London: The night for which over 10,000 athletes and billions of fans around the world are waiting for is here. The Olympic Games, world’s biggest sporting extravaganza, gets underway in the historic city of London.
The Opening Ceremony is the mastermind of Danny Boyle, the Oscar-winning director best known for hit movies 'Trainspotting' and 'Slumdog Millionaire'. The event depicts Great Britain’s past, present and future. A billion people across the globe are expected to watch the $42.4m show, featuring 10,000 adult volunteers and 900 children.
The opening ceremony begins with the newly-crowned Tour de France winner Bradley Wiggins ringing of a 23-ton Olympic Bell, from the same London foundry that made Big Ben and Philadelphia's Liberty Bell. Its thunderous chime has echoed around the 80,000-seat Olympic Stadium.
The Olympic Games, world\'s biggest sporting extravaganza, gets underway in the historic city of London.
The show then shifts to a portrayal of Britain that Britons cling to - a place of meadows, farms, sport on village greens, picnics and Winnie-the-Pooh, AA Milne's fictional bear who has delighted generations of British children tucked warmly in bed. But the British ideal - to quote poet William Blake, of "England's green and pleasant land" - then takes a darker, grittier turn.
Boyle has focused heavily on the industries that revolutionised Britain in the 18th and 19th centuries, turning it into the workshop of the world and giving Britons the might upon which they built an empire that reshaped world history. The Industrial Revolution also produced terrifying weapons, and Boyle has built a moment of hush into his show to honor those killed in war.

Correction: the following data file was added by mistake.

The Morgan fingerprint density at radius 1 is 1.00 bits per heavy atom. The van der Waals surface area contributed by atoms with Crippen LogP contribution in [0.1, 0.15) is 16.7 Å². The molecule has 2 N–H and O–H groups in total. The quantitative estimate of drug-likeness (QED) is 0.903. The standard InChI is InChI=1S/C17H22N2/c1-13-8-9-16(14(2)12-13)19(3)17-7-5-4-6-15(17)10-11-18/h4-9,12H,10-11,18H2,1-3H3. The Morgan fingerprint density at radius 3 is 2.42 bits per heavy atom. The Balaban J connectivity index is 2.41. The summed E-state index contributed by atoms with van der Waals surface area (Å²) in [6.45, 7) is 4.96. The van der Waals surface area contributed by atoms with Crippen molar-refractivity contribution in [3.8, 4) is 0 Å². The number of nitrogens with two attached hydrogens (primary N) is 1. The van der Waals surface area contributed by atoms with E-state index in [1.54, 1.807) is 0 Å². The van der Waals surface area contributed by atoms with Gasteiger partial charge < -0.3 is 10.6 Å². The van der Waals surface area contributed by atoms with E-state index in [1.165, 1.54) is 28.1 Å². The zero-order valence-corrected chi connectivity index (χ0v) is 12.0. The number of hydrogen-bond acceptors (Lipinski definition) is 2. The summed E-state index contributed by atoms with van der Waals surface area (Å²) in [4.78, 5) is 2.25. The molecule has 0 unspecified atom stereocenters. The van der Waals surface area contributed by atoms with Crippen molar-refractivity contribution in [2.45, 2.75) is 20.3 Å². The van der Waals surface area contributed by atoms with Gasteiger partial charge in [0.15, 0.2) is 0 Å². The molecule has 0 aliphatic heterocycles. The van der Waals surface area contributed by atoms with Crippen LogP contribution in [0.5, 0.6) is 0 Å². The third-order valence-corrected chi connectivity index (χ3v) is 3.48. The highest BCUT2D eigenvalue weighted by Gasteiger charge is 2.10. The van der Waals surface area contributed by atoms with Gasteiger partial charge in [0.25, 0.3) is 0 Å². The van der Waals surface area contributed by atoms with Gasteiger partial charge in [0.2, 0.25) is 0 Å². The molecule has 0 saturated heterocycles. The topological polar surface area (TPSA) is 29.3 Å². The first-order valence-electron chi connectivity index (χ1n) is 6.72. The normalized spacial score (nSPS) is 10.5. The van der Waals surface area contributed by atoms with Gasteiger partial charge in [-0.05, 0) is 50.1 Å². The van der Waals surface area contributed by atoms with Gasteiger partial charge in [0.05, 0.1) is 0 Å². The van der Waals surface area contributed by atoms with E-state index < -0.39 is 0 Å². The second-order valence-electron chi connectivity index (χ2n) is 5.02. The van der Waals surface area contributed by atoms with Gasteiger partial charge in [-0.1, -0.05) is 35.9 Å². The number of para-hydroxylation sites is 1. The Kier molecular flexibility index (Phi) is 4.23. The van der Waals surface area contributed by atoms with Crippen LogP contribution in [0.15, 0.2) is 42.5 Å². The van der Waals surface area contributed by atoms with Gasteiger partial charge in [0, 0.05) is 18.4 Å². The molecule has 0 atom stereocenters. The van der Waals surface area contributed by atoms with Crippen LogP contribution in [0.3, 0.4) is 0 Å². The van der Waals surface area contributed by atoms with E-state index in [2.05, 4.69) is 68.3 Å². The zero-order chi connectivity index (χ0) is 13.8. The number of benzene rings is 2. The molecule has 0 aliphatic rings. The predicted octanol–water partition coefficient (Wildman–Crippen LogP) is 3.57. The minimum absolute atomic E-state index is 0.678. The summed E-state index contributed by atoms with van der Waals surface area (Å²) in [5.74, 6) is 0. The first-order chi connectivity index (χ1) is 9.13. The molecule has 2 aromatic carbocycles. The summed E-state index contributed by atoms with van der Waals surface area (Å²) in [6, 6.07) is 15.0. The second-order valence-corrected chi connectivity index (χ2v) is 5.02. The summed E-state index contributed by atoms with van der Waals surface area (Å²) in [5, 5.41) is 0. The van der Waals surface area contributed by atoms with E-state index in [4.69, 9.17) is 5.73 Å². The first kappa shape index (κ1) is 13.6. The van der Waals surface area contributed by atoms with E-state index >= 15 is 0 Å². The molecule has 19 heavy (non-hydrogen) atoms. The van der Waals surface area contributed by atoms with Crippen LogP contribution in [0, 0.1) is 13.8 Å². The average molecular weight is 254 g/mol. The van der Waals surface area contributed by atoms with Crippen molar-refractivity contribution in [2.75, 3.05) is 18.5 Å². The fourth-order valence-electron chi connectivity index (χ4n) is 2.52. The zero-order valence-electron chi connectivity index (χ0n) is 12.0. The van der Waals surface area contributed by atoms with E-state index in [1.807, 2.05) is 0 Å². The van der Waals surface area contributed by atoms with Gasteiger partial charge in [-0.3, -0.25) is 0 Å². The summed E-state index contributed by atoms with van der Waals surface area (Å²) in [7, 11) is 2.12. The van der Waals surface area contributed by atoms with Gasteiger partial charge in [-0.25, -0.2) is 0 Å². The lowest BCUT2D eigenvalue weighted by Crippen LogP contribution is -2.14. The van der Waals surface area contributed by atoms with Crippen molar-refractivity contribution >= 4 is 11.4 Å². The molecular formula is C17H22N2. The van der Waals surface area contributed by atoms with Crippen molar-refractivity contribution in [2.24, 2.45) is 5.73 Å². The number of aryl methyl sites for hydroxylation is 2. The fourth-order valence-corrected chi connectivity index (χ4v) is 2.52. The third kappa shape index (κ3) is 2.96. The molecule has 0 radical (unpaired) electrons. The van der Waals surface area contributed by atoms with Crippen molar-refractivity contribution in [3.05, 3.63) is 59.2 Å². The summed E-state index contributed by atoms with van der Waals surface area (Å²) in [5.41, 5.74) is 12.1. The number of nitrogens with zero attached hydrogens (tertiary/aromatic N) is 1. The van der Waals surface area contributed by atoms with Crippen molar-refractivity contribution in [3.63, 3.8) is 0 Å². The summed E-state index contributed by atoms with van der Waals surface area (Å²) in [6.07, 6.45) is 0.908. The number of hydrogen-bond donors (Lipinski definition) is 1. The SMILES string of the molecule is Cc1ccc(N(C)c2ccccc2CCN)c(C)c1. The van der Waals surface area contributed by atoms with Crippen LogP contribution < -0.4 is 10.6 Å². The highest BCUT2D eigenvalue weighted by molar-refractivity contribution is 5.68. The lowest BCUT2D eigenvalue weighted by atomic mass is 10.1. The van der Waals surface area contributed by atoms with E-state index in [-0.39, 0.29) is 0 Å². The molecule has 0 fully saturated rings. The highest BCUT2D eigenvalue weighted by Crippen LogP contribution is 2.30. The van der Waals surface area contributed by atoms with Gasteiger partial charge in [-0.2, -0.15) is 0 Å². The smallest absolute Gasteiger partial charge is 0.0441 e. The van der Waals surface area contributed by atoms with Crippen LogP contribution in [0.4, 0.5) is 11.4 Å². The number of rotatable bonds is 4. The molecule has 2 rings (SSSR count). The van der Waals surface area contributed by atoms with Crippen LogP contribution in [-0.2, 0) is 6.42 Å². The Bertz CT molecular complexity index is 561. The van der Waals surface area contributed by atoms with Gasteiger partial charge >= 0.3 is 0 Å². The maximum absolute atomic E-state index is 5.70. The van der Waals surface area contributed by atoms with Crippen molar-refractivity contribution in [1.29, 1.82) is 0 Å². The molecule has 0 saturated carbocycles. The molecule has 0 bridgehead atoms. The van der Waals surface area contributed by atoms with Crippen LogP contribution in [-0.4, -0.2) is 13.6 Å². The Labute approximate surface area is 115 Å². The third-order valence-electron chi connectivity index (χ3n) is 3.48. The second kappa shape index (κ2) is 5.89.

Boyle has also laced the show with snippets from British cinema, including the actor Daniel Craig as James Bond, and the spine-tingling soundtrack to "Chariots of Fire," which tells the story of a Scotsman and an Englishman at the 1924 Paris Games.
A helicopter hovers over the stadium to the James Bond theme. The Queen is received at the entrance of the stadium by the IOC president Jacques Rogge and, the Union Flag is raised.
The national anthem of the United Kingdom is performed. An 'SOS segment' is next, featuring NHS nurses, Mary Poppins. The 600 dancers are all NHS staff, with 320 beds, 32 carpet bags and 32 umbrellas are also in action.
And then the interlude is performed by the London Symphony Orchestra, conducted by Simon Rattle with Mr Bean also playing a part.
The next section celebrates the soap opera, which Britain exported all around the world. The piece includes clips from great British TV classics - Coronation Street and Fawlty Towers. And music includes Food Glorious Food from Oliver.
The song I'm Forever Blowing Bubbles plays a part. And then a mixture of kisses to celebrate the love story. The sequence is called "Thanks Tim", the British computer scientist and inventor of the World Wide Web Sir Tim Berners-Lee. Emeli Sande then sings the hymn Abide With Me, which was written by Henry Fancis Lyte in 1847.
It's time for the athletes to enter the stadium. Greece first, followed by the other 203 nations in alphabetical order. The Greek flagbearer is Alexandros Nikolaidis, a taekwondo silver medallist in both Athens and Beijing.
The Indian contingent is led by Sushil Kumar, the bronze medallist at the Beijing Olympics, who hold the tri-colour aloft. The other 80 athletes, who are part of different disciplines, make their presence felt by clapping and waving to the crowd as they make their way into the stadium.
The biggest cheer of the night goes to Britain's contingent as it enters the stadium. Four-time Olympic track cycling champion Chris Hoy leads the host nation into the arena.
And after a long suspense, there were seven young athletes who lit the Olympic cauldron. Sebastian Coe and Jacques Rogge delivered speeches and Britain's 86-year-old monarch Queen Elizabeth II officially opened the Games.
(With agency inputs)